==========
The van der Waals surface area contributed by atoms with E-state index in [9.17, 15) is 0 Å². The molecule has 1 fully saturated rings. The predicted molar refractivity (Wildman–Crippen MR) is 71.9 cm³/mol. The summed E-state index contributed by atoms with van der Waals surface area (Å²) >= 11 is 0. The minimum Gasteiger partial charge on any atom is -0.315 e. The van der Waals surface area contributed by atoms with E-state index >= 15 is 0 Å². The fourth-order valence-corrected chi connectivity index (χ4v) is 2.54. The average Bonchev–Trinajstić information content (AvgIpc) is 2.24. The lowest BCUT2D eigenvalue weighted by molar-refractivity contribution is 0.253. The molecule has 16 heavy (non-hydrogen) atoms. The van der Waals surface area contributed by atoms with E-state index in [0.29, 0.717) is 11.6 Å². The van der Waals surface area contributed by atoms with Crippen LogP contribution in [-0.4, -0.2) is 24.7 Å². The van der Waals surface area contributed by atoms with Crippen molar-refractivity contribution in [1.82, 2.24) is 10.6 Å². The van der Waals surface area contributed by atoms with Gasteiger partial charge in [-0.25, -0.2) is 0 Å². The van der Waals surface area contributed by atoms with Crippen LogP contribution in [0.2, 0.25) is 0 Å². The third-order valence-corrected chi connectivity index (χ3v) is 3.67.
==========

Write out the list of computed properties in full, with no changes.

The van der Waals surface area contributed by atoms with E-state index in [9.17, 15) is 0 Å². The molecule has 1 fully saturated rings. The predicted molar refractivity (Wildman–Crippen MR) is 71.9 cm³/mol. The summed E-state index contributed by atoms with van der Waals surface area (Å²) >= 11 is 0. The minimum Gasteiger partial charge on any atom is -0.315 e. The van der Waals surface area contributed by atoms with E-state index >= 15 is 0 Å². The fourth-order valence-corrected chi connectivity index (χ4v) is 2.54. The average Bonchev–Trinajstić information content (AvgIpc) is 2.24. The lowest BCUT2D eigenvalue weighted by molar-refractivity contribution is 0.253. The molecule has 16 heavy (non-hydrogen) atoms. The van der Waals surface area contributed by atoms with E-state index in [0.29, 0.717) is 11.6 Å². The van der Waals surface area contributed by atoms with Crippen LogP contribution in [-0.4, -0.2) is 24.7 Å². The van der Waals surface area contributed by atoms with Crippen molar-refractivity contribution in [1.82, 2.24) is 10.6 Å². The van der Waals surface area contributed by atoms with Gasteiger partial charge in [-0.25, -0.2) is 0 Å². The van der Waals surface area contributed by atoms with Crippen LogP contribution in [0.2, 0.25) is 0 Å². The third-order valence-corrected chi connectivity index (χ3v) is 3.67.